Gifts given to NRI From a taxation perspective in India, any money or property received without consideration or inadequate consideration can be considered a gift and taxed in the hands of the recipient. If the recipient is NRI  the amount received is ‘Income from other sources’. If the aggregate value of such sum of money received during the year exceeds Rs.50,000, same can be taxable to the full extent of the gift amount. 

There are certain exceptions to gift taxability. Key examples, in case of individuals are noted:

1) money received from relatives, which is defined as  

a. Spouse of the individual; b. Brother or sister of the individual; c. Brother or sister of the spouse of the individual; d. Brother or sister of either of the parents of the individual; e. Any lineal ascendant or descendent of the individual; f. Any lineal ascendant or descendent of the spouse of the individual g. Spouse of the persons referred to in (b) to (f).

2)  Money received on the occasion of the marriage of the individual.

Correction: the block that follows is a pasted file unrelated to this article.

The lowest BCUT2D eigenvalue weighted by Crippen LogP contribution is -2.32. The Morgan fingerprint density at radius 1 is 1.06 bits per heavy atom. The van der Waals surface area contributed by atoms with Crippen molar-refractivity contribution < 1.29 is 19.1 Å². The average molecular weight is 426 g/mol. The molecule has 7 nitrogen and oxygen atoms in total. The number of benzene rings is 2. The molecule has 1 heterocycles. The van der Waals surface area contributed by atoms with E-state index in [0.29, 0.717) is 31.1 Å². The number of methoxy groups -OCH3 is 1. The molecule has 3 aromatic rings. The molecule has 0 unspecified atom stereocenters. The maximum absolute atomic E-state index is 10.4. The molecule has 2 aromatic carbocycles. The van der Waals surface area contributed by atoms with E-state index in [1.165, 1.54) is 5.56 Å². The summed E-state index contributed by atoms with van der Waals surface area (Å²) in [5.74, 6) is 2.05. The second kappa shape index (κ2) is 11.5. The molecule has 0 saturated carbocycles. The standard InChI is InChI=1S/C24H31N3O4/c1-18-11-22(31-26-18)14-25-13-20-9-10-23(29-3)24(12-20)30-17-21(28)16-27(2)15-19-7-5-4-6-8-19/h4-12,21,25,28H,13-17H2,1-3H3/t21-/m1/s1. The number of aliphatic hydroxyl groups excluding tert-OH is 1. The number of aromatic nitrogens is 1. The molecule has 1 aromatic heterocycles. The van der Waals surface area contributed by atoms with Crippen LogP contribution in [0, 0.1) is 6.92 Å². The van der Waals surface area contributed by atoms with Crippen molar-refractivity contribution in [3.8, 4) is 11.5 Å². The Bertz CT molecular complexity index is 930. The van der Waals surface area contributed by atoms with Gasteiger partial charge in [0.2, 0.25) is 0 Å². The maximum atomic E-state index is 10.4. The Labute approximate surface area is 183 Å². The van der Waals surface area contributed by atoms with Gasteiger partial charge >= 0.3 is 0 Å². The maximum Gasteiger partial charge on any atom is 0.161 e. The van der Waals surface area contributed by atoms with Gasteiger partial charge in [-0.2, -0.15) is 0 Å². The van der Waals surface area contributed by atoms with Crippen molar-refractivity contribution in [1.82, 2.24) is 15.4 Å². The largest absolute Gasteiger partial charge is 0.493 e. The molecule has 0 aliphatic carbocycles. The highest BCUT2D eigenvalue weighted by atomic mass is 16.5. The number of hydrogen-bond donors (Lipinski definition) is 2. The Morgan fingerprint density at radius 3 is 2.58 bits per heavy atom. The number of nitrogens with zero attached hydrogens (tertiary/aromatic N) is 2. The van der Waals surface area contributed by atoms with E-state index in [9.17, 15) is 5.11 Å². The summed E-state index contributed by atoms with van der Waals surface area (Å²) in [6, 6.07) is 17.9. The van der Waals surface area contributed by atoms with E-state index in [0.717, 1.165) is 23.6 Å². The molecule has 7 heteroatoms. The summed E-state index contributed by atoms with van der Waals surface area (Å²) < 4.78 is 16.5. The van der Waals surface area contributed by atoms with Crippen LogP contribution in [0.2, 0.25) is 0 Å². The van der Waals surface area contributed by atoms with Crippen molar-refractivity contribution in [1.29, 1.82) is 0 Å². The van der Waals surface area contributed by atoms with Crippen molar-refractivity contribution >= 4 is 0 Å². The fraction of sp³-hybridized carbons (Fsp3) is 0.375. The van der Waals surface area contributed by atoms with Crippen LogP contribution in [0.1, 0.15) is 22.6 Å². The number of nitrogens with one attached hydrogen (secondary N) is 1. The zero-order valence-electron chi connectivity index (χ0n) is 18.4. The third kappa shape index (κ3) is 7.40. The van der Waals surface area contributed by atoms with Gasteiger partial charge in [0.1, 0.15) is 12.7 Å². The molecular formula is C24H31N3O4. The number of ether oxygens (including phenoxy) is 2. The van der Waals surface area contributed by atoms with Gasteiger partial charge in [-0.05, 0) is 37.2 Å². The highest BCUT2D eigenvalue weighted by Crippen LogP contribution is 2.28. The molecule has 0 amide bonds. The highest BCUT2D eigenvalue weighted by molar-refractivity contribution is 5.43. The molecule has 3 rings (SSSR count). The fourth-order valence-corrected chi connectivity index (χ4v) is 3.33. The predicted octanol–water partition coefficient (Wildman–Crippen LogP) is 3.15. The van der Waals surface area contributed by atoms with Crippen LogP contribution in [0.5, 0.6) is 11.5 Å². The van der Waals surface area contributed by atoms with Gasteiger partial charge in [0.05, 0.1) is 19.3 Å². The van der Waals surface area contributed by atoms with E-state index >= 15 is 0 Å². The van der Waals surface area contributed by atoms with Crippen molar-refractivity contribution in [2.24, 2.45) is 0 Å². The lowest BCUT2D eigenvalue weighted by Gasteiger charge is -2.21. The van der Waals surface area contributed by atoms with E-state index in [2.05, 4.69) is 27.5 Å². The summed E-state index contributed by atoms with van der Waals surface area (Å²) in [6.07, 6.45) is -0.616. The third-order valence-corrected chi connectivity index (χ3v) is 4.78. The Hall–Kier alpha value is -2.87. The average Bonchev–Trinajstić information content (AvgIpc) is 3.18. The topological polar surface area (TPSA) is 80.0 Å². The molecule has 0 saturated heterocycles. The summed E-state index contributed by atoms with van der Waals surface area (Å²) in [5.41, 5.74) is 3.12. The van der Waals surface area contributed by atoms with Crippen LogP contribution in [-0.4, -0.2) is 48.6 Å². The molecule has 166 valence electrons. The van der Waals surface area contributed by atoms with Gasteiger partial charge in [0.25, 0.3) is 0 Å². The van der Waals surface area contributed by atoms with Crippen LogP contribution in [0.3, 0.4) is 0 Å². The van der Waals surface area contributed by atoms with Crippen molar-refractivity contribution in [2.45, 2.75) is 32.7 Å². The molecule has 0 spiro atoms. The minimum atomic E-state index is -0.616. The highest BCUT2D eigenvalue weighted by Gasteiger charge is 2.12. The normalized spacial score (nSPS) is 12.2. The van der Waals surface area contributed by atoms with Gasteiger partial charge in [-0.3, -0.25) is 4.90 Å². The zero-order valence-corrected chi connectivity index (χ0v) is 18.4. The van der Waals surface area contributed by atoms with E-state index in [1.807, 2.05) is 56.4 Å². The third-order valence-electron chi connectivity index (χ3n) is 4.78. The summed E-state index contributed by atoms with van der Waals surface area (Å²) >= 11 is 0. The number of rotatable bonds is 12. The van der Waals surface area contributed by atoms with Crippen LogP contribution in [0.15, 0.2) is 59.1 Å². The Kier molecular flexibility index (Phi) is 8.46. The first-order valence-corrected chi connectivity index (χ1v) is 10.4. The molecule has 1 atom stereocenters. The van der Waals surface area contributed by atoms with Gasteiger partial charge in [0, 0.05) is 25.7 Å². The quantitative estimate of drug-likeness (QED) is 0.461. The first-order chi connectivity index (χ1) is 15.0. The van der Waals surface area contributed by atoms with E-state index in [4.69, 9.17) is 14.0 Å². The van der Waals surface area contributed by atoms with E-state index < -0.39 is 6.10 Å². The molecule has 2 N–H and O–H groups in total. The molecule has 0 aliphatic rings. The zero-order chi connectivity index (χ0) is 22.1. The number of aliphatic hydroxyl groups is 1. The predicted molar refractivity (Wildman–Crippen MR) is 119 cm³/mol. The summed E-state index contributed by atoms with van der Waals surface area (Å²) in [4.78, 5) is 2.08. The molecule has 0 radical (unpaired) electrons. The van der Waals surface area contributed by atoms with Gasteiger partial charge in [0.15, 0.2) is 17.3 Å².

3)  Money received under will/ by way of inheritance.

In case of immovable property, the excess of stamp duty value over the purchase price of the property will be treated as income of the purchaser.

In case of movable property, only prescribed movable property are coved for gift tax, namely shares/securities, jewelry, archaeological collections, drawings, paintings, sculptures or any work of art and bullion, being capital asset of the taxpayer. Other items such laptop, TV are excluded. 

Recently, via the Finance Act of 2019, gifts made after 05-07-2019 by Indian Residents to Non Resident person (NRI) was also made subject to tax in India, in the hands of the NRI  by making it deemed to accrue or arise in India (section 9 of Income tax act).

Gifts given by a NRI to a Relatives in India who are Residents, then both giver and receiver are exempt from tax in India. When the person in India is not a Relative, and the amount is more than Rupees 50,000 then the receiver has to include the amount as taxable income. 

Refer the Income Tax website for more details on taxability of gifts in India, with examples. 

Leave a Reply